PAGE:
One stop shop for DevOps
Let’s set the stage. My developer, Anton, has a Jira ticket assigned to him for adding a feature to our product VyScale. How does he go about doing it? The process of the Jira feature request to production is what we call developer flow. This is a complex process with cycles. A typical flow consists of several checkpoints that the code has to go through before it gets into production and can be called done.
One possible flow is as follows:
O: Developer changes code
A: Local manual testing using stdout, logs, etc.
B: Post-merge master branch testing
C: Testing by the ops guys
D: Monitoring in production
Now, each one of these checkpoints acts as a gating function. If the code passes, it moves to the next checkpoint. If it fails, it is sent back to checkpoint 0 (developer).
Thus, one possible flow is:
O A O A O A O A O A … O A // developer testing locally until he/she commits
B O A B O A B O A B // developer loops back until B is passed
C O A B C O A B C // code is put in production once C is passed
D O A B C // code is sent back to developer, if failure in production
D // code is stable in production
Now, the sequence has a cost associated with it. In fact, a higher quality development is the one where Seq 1 is the longest of all sequences, while other sequences are non-existent. Why is that? Because the cost of failing at A is very low. The cost of failing at B is higher because the:
developer has moved on to something else and will have to “context switch” back. This context switch is the biggest cost of slow development.
resources have been wasted in performance B.
Failing at C is even more expensive as the cost of B has already been paid. Plus, the developer has moved on for even longer, and the cost of context switching back is even higher. The context switch cost increases with the time from when developer wrote the code to the time feedback is received.
Failing at D has even more at stake because the bug could impact the entire company’s public image.
Therefore, a few things can be established:
Every checkpoint N has:
C<N>: A cost of performing the check (developer cost is not included)
T<N>: Time taken in performing the checkpoint
PF<N>: Probability of failure
CL<N>: Cost of failure (aka, loopback)
CL<A> = C<A> + k(T<A>)
CL<B> = C<A> + C<B> + k(T<A> + T<B>)
CL<C> = C<A> + C<B> + C<C> + k(T<A> + T<B> + T<C>)
CL<D> = C<A> + C<B> + C<C> + C<D> + k(T<A> + T<B> + T<C> + T<D>)
Total cost = C<A … PD> + CL<A> * PF<A> + … +CL<PD> * PF<PD>
Now, let’s try to optimize this flow. There are many different ways to handle this.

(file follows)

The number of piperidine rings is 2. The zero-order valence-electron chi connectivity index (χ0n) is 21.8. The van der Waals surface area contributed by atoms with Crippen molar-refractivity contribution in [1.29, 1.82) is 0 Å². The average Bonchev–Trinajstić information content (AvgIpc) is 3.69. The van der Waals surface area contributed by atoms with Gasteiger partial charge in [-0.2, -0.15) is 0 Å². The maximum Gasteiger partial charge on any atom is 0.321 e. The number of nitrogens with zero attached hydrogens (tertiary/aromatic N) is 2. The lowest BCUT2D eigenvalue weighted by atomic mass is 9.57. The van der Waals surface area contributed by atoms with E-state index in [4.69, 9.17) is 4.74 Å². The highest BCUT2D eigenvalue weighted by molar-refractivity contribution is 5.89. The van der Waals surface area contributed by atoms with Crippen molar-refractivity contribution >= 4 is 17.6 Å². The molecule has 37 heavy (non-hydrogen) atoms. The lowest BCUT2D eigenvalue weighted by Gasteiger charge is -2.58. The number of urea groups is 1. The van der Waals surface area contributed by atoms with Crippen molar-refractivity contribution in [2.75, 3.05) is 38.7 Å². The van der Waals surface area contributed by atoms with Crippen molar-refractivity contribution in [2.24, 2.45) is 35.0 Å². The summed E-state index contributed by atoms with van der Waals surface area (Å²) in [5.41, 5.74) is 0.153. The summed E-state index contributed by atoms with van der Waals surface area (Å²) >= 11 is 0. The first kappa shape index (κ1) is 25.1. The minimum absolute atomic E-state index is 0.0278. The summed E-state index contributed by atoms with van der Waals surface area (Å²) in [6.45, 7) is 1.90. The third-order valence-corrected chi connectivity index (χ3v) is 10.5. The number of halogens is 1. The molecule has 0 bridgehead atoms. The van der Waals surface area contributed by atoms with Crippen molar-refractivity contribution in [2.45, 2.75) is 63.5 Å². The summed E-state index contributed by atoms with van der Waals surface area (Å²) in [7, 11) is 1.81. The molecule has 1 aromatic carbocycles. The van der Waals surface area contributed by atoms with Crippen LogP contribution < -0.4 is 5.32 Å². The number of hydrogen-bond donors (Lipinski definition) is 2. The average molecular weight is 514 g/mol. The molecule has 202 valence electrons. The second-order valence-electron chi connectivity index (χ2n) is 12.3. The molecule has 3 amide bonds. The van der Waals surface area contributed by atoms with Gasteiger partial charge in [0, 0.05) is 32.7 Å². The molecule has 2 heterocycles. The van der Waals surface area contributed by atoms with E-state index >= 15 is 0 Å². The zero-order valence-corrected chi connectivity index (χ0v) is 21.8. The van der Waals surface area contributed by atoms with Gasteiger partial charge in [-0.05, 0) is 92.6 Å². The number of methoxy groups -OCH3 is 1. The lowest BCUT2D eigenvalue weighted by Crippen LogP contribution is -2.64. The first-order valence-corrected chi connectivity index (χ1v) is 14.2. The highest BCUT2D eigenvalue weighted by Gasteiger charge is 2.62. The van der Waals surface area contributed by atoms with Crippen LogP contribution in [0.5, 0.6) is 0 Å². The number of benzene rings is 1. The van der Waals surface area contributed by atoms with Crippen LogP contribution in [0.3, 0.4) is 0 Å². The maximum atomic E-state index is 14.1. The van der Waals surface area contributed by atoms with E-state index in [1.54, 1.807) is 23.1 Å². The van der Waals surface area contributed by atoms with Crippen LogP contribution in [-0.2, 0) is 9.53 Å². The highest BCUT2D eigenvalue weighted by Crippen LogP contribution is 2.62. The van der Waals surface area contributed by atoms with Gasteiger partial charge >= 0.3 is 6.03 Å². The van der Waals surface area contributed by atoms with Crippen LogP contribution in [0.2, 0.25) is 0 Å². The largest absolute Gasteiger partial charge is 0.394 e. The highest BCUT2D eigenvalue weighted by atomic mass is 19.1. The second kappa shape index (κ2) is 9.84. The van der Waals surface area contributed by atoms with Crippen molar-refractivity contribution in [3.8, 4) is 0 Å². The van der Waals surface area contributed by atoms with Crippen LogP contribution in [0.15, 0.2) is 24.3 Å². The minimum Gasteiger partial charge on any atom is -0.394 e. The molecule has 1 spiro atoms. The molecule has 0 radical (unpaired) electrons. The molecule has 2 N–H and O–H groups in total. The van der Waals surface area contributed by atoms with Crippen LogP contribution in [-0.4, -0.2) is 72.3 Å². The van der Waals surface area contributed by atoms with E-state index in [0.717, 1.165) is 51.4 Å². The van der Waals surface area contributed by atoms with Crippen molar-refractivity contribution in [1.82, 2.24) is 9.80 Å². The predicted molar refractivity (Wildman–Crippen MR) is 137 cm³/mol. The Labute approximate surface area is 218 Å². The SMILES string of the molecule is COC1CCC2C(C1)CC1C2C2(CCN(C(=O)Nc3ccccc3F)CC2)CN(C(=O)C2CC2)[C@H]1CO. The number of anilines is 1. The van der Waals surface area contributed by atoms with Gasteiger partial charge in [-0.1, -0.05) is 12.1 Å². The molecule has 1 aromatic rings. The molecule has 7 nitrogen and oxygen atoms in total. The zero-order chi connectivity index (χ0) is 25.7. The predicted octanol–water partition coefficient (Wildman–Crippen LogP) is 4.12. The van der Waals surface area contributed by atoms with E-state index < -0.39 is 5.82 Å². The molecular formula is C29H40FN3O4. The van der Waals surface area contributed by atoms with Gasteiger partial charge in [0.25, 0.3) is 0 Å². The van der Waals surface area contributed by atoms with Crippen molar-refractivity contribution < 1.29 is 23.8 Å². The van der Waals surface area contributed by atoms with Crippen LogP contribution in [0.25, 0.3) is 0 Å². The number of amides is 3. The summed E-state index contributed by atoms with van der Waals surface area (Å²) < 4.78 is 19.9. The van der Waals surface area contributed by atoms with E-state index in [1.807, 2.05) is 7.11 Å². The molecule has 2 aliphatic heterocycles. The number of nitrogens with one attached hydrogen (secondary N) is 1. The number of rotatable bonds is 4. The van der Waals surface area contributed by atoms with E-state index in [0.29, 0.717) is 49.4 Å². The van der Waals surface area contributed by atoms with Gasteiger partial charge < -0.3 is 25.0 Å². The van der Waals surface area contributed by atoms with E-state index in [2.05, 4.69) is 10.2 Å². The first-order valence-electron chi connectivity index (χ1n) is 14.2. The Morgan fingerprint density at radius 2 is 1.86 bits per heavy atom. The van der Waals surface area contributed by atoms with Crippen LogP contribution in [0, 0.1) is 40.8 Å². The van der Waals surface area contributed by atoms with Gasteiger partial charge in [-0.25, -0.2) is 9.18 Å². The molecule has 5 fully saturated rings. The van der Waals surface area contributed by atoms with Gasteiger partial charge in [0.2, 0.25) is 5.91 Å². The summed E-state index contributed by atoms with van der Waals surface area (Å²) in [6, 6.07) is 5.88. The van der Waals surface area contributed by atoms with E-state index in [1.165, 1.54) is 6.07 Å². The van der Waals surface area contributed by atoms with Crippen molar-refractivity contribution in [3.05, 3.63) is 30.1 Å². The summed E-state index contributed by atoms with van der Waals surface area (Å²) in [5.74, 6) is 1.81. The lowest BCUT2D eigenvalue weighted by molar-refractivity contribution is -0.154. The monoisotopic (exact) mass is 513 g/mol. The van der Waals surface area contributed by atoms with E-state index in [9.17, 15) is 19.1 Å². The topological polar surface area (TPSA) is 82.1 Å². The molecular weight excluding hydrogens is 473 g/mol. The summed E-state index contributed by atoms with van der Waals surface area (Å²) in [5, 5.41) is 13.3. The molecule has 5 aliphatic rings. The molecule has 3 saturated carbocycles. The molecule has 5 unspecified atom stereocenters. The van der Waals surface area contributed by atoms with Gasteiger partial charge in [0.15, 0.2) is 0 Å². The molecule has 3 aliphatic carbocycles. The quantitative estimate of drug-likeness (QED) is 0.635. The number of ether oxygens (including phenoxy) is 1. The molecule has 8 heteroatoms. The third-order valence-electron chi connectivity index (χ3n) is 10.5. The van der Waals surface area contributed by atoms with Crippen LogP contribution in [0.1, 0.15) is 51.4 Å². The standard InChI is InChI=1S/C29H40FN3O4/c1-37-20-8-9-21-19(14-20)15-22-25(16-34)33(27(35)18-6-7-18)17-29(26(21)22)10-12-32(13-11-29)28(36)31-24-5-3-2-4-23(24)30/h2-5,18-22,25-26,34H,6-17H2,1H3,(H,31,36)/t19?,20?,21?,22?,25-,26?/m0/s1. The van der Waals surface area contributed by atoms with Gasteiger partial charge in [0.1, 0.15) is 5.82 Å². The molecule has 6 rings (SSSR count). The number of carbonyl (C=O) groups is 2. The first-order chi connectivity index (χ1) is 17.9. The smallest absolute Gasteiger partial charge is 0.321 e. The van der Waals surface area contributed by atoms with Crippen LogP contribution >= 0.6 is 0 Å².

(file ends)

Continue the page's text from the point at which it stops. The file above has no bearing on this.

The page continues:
We can see that it is key to reduce T for every bottleneck.
“A” will be executed for all failures for A, B, C and D. Thus, it is key to keep T<A> very low. This implies proactively investing in developer productivity, such as providing a stable development environment. Providing scripts for common tasks. Providing training and documentation where necessary. Removing unnecessary build steps from the code flow.
For example, if adding a particular feature one way adds 10s of build time and saves one man a month of developer time, it’s not worth it. If the build time increases from 100s to 110s, your developers will now be 1% less productive. In a 50-developer team, the cost of a 1% reduction in productivity (five extra minutes per day) is 1,000 man hours, which is equivalent to six man months. As a result, it is worth hiring a new employee or contractor to do this feature the right way.
Minimizing T<A> implies that scripts for the developer to run (or compile and run) with the newly edited code can be done in under two seconds. It is worth investing the effort to optimize this flow to the Nth degree, e.g., copying logs for the developer as they are written.
When looking at T<B>, we should not try to catch as many bugs at B as possible while keeping T<B> under control. It’s tempting to make B lean and fast to reduce CL<B>, but it’s a mistake if keeping B lean leads to more failures at C or D. If it seems difficult to make B lean and fast, it’s beneficial to split B into two checkpoints, B1 and B2. B1 is the fast checkpoint, which can get the feedback quickly, and B2 gets it a little later. It’s okay to split B into multiple steps, if need be, to achieve this.